Tuesday, December 22

A Thank You Letter To My Mom at Christmastime

Dear Mom,

Thank you for being the architect of my Christmas experience.

While I believe I had a child-appropriate appreciation of you at the time, now that I'm a mom, I see even more clearly just how much love and effort you put into our Christmases past...and what a lasting effect that has had.

Every year, our already warm and creative childhood home went into overdrive with carefully-placed decorations (including the yearly ornament we each received to add to the tree), delicious baking, and fun music (Dolly Parton's/Kenny Rogers' and Roger Whittaker's Christmas songs still have a huge nostalgic effect on me, even if your cassette tapes were long ago rendered useless).  In 1989, after losing your own father mere months before, you still somehow produced a joy-filled holiday, with no tradition forgotten.

Tradition is so incredibly important to kids, and whether it was new pajamas on Christmas Eve or leaving our stockings outside our bedroom doors for Santa to fill (even if I now realize that bought you some extra sleep while we looked through our goodies in silence), my brother and I counted on those yearly rituals to make the holiday so special.

{Just to be clear, Dad played a big part in traditions as well of course: making Grandma Leahy's fudge (the sweetest treat you will ever taste in your life) and reading us The Night Before Christmas - and is deserving of innumerable thank you letters for his influences on us - but we all know who was in charge of Christmas!}

You weren't parents who bought us toys randomly throughout the year, but we were certainly spoiled at Christmastime, by Santa and by you. I can remember poring over the Sears Wish Book, listing the small, medium and large items that I hoped to find (not wrapped, of course) under the tree - sticking to Santa's total limit of  $50. Every year there was a Barbie to add to my collection...and you can find each one being enjoyed in my home still. (Not by me, though I certainly enjoy my children playing imaginative, interactive games that keep them out of my hair.)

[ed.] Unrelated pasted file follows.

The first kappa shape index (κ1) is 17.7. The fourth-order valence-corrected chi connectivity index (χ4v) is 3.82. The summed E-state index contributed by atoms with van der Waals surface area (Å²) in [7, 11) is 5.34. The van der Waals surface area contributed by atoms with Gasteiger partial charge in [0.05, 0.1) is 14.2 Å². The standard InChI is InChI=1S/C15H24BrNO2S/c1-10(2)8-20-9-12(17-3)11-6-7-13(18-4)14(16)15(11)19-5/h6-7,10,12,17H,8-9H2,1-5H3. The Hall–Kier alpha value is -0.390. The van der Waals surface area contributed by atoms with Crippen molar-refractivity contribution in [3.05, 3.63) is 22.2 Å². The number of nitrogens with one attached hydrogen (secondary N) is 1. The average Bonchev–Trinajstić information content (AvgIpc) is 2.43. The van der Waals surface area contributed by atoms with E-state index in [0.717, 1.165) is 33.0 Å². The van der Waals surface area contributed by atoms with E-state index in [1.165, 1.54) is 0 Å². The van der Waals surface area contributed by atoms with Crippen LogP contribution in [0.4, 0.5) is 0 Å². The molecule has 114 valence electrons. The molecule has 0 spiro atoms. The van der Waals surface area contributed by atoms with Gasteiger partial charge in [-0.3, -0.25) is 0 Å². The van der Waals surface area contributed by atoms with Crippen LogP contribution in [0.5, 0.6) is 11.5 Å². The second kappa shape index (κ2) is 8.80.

Once I had a child of my own, I realized that - over a period of a few years - a seismic holiday shift had taken place. No longer was my Christmas joy someone else's responsibility, but that (beautiful) burden of creating the holiday for someone was now on my own shoulders...and I don't know how I would be doing it successfully without your example.




Many of my childhood traditions are now part of my daughters' Christmas experience, like the secret codes you put on our wrapped gifts so we wouldn't know whose was whose until Christmas Day...unless of course we cracked the code. I remember "Marvelous" and "Fantastic" (the former for my brother and the latter for me...readers, can you figure that one out?) and other codes relating to our interests and ages. My daughters are currently stumped by the "310" and "530" tags under our tree! (Note: as I edited this post - on the treadmill - they came running over to me to announce they had successfully cracked the code!)

When it comes to wrapping, you were great at disguising gifts, though there was one not-so-positive experience when we were intrigued by the rattling sound inside our small, matching packages. We wanted to save them for last on Christmas morning, predicting something very cool and noteworthy, but fortunately you suggested otherwise...which we appreciated, as who wants to save a box of vitamins for the end??? My own girls' gifts are cleverly concealed under the tree now, and as they get older, I know I'll have to get even more creative for their prying eyes and eager hands!




Even though Ed and I are married now with our own kids and the torch has been passed, you continue to make the holiday so special for your children, children-in-law and grandkids. I've been at Christmas Eve Mass at the same church every year of my life, and I love how our immediate family gathers to enjoy a meal afterwards. (There are Sweet Marie bars this year, right?)

Of course the presents are fun too, not only for the kids but the adults as well. Though I know it's difficult to find original ideas, you always seem to come up with something we haven't seen before: texting gloves, a new board game. I didn't even know I wanted a goat (for World Vision) until you got us one! (On a related note, your volunteer work and charitable contributions model for us how to keep celebrating Christ all year long.)

This Christmas Eve when I go to bed, instead of sugarplums I'll have momentary doubts running through my head (Was that the Barbie she wanted? I did remember the tag on that last gift, right? Will Santa leave too many crumbs on my kitchen table? Did we buy bacon???) but if I am anything like my mother, I should sleep easy knowing that Christmas will be wonderful for my children once again...just as it always was for me.

(P.S. As much as I'd love to share a childhood Christmas picture with my mom, of course I can't find one: she was always behind the camera, of course!)


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